Christa’s pick this week as we continue to Blog Free or Die Hard!  As a bonus, I was able to stream through library platforms and thus feel like an ambassador for library services/avoid paying for things.

The Film:

Appropriate Behavior

Where to Watch:


The Premise:

A young Persian American woman deals with the aftermath of a breakup and loss of her job while keeping that she’s bisexual a secret from her family.

The Uncondensed Version:

Shirin is having a pretty rough time.  Having just broken up with her girlfriend Maxine, she has to find a new apartment in Brooklyn on short notice, get a job, and keep her bisexuality hidden from her Persian family.

a woman stands in a dimly lit doorway wearing a t-shirt that reads "A century of women on top: Smith College centennial: 1875-1975"
This is actually a still from much later in the film, but I needed to make sure that shirt appeared somewhere in this post.

Luckily, her bff Crystal is there for her, putting up with her nonsense, listening, and calling out some of Shirin’s delusions, like the claim that she and Maxine were an “it” couple.  It’s through Crystal’s bff magic that Shirin finds one of the most hipster-y new jobs ever as a film teacher for 5-year-olds.  Pete from 30 Rock has a small role as her new boss!

Shirin seems to have a good relationship with her family, but she can’t help resenting the pressure they put on her to achieve more, and of course covering up her sexuality creates a lot of tension (she even tries to explain away the bed she shared with Maxine using Beaches).  Making matters worse, her brother seems desperate to fill the role of perfect Iranian firstborn as a doctor engaged to another seemingly perfect doctor.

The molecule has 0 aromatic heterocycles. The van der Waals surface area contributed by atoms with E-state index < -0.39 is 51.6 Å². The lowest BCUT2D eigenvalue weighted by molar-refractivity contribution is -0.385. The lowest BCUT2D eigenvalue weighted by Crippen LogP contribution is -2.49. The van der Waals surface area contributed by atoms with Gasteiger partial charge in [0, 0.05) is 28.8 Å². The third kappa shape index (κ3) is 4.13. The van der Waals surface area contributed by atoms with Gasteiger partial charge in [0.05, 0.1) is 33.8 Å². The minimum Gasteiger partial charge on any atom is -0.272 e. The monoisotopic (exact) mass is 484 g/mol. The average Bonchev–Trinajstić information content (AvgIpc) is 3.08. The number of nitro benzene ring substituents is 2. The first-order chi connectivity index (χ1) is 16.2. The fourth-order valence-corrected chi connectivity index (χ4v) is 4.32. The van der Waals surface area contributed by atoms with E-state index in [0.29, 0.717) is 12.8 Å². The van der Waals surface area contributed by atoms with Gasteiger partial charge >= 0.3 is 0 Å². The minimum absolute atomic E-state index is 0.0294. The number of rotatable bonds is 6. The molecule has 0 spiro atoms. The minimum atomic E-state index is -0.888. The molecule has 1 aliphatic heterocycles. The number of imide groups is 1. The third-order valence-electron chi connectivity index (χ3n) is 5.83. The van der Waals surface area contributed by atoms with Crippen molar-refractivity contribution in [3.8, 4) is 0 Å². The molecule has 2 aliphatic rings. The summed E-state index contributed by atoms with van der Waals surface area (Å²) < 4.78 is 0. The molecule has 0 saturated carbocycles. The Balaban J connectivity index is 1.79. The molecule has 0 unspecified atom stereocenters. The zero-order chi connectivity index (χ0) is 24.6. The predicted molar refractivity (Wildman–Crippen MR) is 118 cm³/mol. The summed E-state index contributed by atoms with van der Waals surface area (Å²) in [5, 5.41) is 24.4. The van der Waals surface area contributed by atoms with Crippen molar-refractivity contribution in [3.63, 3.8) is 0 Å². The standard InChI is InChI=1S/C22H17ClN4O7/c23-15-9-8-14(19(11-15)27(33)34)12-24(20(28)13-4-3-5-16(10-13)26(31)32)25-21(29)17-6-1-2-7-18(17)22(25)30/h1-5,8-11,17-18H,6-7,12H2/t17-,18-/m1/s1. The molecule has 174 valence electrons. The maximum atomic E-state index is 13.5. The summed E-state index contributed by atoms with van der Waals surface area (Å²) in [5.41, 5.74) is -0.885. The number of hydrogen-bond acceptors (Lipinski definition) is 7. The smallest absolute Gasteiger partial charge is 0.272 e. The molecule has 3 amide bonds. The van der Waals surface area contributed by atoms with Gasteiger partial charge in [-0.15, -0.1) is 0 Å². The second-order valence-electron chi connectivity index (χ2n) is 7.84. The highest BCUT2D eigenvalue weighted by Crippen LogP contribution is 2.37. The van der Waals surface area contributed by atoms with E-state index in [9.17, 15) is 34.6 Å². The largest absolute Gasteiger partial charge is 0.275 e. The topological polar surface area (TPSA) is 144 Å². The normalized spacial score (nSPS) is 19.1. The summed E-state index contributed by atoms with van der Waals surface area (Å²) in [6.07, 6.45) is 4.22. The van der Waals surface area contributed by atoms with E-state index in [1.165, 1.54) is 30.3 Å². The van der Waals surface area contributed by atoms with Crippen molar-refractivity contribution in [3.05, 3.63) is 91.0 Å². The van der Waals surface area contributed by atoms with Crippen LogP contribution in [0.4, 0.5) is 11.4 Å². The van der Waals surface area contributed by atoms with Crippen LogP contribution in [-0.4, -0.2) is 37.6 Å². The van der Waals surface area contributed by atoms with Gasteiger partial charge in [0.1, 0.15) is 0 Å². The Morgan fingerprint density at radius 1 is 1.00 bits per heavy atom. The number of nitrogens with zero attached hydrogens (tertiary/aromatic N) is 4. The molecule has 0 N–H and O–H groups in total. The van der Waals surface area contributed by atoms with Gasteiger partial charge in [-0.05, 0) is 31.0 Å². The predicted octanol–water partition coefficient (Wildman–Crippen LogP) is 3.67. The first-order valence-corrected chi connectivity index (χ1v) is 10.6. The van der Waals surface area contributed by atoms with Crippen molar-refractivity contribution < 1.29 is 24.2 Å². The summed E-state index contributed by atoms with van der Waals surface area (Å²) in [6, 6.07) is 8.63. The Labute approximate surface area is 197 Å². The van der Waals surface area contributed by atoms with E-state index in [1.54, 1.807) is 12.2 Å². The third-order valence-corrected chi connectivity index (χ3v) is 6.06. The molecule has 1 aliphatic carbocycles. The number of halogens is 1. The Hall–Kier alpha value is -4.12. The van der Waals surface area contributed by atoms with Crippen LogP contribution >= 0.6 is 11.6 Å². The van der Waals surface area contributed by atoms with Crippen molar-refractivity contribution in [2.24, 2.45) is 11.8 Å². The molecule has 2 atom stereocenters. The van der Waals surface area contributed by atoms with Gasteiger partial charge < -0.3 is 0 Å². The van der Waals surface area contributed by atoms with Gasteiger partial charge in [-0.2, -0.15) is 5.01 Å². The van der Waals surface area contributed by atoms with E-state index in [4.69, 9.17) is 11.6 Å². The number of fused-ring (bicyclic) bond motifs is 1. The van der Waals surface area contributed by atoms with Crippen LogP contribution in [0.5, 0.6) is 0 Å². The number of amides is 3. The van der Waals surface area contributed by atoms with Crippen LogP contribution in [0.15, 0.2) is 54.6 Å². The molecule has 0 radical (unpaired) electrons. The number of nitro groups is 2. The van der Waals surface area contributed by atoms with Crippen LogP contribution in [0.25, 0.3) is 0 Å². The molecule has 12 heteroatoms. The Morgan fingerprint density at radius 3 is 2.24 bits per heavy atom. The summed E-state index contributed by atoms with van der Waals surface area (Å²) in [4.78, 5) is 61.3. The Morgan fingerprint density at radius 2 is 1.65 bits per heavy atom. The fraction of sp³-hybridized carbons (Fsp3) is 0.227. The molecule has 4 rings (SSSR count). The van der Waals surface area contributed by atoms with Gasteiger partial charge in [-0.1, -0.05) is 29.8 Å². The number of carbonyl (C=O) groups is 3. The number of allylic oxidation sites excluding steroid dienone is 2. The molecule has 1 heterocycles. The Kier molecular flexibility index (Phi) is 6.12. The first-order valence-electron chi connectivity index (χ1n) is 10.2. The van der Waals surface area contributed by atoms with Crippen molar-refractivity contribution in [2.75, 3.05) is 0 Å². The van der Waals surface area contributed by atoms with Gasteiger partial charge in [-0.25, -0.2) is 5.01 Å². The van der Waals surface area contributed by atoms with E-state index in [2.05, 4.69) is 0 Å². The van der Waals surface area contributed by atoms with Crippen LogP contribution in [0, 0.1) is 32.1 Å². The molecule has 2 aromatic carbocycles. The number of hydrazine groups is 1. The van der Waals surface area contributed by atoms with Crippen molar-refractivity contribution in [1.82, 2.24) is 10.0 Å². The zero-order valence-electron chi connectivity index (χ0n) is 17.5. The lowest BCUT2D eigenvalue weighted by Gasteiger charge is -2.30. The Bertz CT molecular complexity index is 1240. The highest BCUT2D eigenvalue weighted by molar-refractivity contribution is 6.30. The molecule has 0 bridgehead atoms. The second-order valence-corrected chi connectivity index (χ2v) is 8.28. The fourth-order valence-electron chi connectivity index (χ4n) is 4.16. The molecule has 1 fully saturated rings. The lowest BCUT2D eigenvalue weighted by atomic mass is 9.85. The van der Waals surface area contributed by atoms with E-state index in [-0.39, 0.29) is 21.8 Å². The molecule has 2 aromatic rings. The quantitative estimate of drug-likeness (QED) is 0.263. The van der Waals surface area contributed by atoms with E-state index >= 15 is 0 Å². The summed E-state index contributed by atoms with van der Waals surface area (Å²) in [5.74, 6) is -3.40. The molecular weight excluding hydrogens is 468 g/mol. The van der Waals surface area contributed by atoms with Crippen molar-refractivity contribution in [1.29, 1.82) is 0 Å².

a middle-aged man and woman look off-camera as a younger woman looks at them in concern
Right, that classic Beaches excuse…

For most of the film, we alternate between flashbacks of the relationship and its dissolution versus Shirin’s attempts to get over it in the present.  All of this is done with a great deal of dry, witty humor, self-absorption, and a few moments of real emotional depth.  One of my favorite moments is Shirin and Maxine fighting over who should keep the strap-on penis.  But then again, their roleplay in happier times where Maxine pretends to be a tax auditor is great too (and gives us the, ahem, sexy[?] line “I didn’t keep any of my receipts…I’ve been a bad small business owner”).

As Shirin reflects on her failed relationship, she thinks about their good times.  The two met at a party, where Shirin was a bit on the tipsy side and spoke very bluntly about her interest in Maxine.  Maxine is very smart and quite hipster-y, into LOTR but turning up her nose at Sex & the City.  But that’s not the problem with their relationship—Maxine resents all of the lies to Shirin’s parents, whereas Shirin feels judged by Maxine for not being out to her parents.